MHI Receives Order for Large LPG Carrier from Astomos Energy
Fourth Sister Vessel Provides World's Highest Level of Energy Efficiency, Enabling Passage through New Panama Canal
Mitsubishi Heavy Industries, Ltd. (MHI) has received an order from Astomos Energy Corporation for a very large liquefied petroleum gas (LPG) carrier. The LPG carrier on order is the fourth sister ship identical to the vessel first ordered to MHI by Astomos Energy in 2013. The carrier will provide the world's highest level of energy-saving performance, flexibility to accommodate major LPG terminals around the globe, and specifications suited to passage through the newly expanding Panama Canal. Completion and delivery of the ship is scheduled for the first half of 2017.
The newly ordered LPG carrier will measure 230.0 meters (m) in length overall (LOA), 36.6m in width and 11.1m in draft, with gross tonnage of 48,300 tons (t) and deadweight tonnage of 51,100t. It will have capacity to carry up to 83,000 cubic meters (m3) of LPG. The adoption of MHI's unique hull design and other features will provide the carrier with superlative fuel efficiency and outstanding adaptability to the diverse connecting conditions of the world's LPG terminals. The ship will also be equipped with the industry's most advanced systems, including mooring arrangement, to enable passage through the newly expanding Panama Canal, which is expected to become operable early in 2016. Construction, as with the three previously ordered vessels, will be carried out at MHI's Nagasaki Shipyard & Machinery Works.
Astomos Energy presently operates a fleet of 21 large-scale LPG carriers. All six vessels owned by the company and 10 of the company's 15 time-chartered vessels were built by MHI at the Nagasaki Shipyard. Astomos Energy plans in its new medium-term business plan beginning fiscal year 2015 to expand its LPG transport structure and increase gross LPG handling volume from the current 10 million tons per year (mtpy) to more than 12mtpy by 2017. The order newly placed to MHI is an integral part of that initiative. The new carrier, when completed, will replace a vessel owned by Astomos Energy, which was built in the first half of the 1990s.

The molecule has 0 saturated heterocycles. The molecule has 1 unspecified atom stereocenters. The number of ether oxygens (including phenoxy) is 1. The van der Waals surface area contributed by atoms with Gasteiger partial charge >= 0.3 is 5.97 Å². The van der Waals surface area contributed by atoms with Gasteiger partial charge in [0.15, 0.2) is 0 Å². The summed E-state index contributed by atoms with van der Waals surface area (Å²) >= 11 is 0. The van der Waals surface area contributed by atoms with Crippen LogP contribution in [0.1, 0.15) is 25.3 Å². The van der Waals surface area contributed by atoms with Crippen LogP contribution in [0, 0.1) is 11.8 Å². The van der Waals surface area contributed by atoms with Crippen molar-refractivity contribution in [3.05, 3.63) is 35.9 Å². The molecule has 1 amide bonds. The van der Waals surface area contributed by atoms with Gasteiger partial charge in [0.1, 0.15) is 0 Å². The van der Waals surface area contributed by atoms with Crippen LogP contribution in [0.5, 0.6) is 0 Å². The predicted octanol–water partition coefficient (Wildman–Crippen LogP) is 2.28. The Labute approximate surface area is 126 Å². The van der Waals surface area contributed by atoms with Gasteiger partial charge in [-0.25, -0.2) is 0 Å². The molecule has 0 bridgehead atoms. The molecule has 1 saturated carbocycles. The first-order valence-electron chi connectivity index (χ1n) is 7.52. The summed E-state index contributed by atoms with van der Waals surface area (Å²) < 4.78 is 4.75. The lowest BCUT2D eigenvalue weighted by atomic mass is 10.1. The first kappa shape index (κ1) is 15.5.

With the emergence of the "shale gas revolution" in the United States, demand for LPG produced in North America is projected to increase in the medium- and long-term in markets worldwide, including East Asia. In tandem with this expansionary trend, coupled with the enlargement of the Panama Canal, newly constructed ships must offer increased carrying capacities and be able to transport over longer distances. They must also perform to tightening environmental restrictions imposed on such ship navigations. The LPG carrier ordered from MHI by Astomos Energy will satisfy these various requirements and simultaneously meet the needs of the company's plan to build the world's most advanced LPG carrier fleet.
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